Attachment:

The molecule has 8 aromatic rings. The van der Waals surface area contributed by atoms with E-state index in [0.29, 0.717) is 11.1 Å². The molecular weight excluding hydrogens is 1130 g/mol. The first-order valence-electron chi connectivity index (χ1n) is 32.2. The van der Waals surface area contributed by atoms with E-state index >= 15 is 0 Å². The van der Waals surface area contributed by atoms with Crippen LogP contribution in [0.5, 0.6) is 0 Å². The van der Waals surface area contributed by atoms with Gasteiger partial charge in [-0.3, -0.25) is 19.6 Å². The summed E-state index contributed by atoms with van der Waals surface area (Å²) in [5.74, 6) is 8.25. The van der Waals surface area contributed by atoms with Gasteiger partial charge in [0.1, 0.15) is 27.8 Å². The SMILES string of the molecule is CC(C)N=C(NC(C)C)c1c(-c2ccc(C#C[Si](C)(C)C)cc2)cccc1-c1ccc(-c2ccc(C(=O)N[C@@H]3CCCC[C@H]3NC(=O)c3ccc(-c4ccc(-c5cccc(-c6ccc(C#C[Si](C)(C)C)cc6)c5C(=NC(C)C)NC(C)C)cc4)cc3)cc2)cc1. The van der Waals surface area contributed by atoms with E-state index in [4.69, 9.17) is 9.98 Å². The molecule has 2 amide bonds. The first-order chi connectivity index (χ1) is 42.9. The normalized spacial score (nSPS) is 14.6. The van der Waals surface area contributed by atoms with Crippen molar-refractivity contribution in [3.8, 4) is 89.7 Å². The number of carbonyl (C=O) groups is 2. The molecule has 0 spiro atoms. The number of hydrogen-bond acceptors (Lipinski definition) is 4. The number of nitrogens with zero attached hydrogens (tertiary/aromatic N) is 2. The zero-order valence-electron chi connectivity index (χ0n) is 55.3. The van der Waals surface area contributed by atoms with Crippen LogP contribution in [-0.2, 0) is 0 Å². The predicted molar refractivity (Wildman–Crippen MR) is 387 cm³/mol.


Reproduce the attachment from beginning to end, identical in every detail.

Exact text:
The molecule has 8 aromatic rings. The van der Waals surface area contributed by atoms with E-state index in [0.29, 0.717) is 11.1 Å². The molecular weight excluding hydrogens is 1130 g/mol. The first-order valence-electron chi connectivity index (χ1n) is 32.2. The van der Waals surface area contributed by atoms with E-state index >= 15 is 0 Å². The van der Waals surface area contributed by atoms with Crippen LogP contribution in [0.5, 0.6) is 0 Å². The van der Waals surface area contributed by atoms with Gasteiger partial charge in [-0.3, -0.25) is 19.6 Å². The summed E-state index contributed by atoms with van der Waals surface area (Å²) in [5.74, 6) is 8.25. The van der Waals surface area contributed by atoms with Gasteiger partial charge in [0.1, 0.15) is 27.8 Å². The SMILES string of the molecule is CC(C)N=C(NC(C)C)c1c(-c2ccc(C#C[Si](C)(C)C)cc2)cccc1-c1ccc(-c2ccc(C(=O)N[C@@H]3CCCC[C@H]3NC(=O)c3ccc(-c4ccc(-c5cccc(-c6ccc(C#C[Si](C)(C)C)cc6)c5C(=NC(C)C)NC(C)C)cc4)cc3)cc2)cc1. The van der Waals surface area contributed by atoms with E-state index in [4.69, 9.17) is 9.98 Å². The molecule has 2 amide bonds. The first-order chi connectivity index (χ1) is 42.9. The normalized spacial score (nSPS) is 14.6. The van der Waals surface area contributed by atoms with Crippen molar-refractivity contribution in [3.8, 4) is 89.7 Å². The number of carbonyl (C=O) groups is 2. The molecule has 0 spiro atoms. The number of hydrogen-bond acceptors (Lipinski definition) is 4. The number of nitrogens with zero attached hydrogens (tertiary/aromatic N) is 2. The zero-order valence-electron chi connectivity index (χ0n) is 55.3. The van der Waals surface area contributed by atoms with Crippen LogP contribution in [-0.2, 0) is 0 Å². The predicted molar refractivity (Wildman–Crippen MR) is 387 cm³/mol.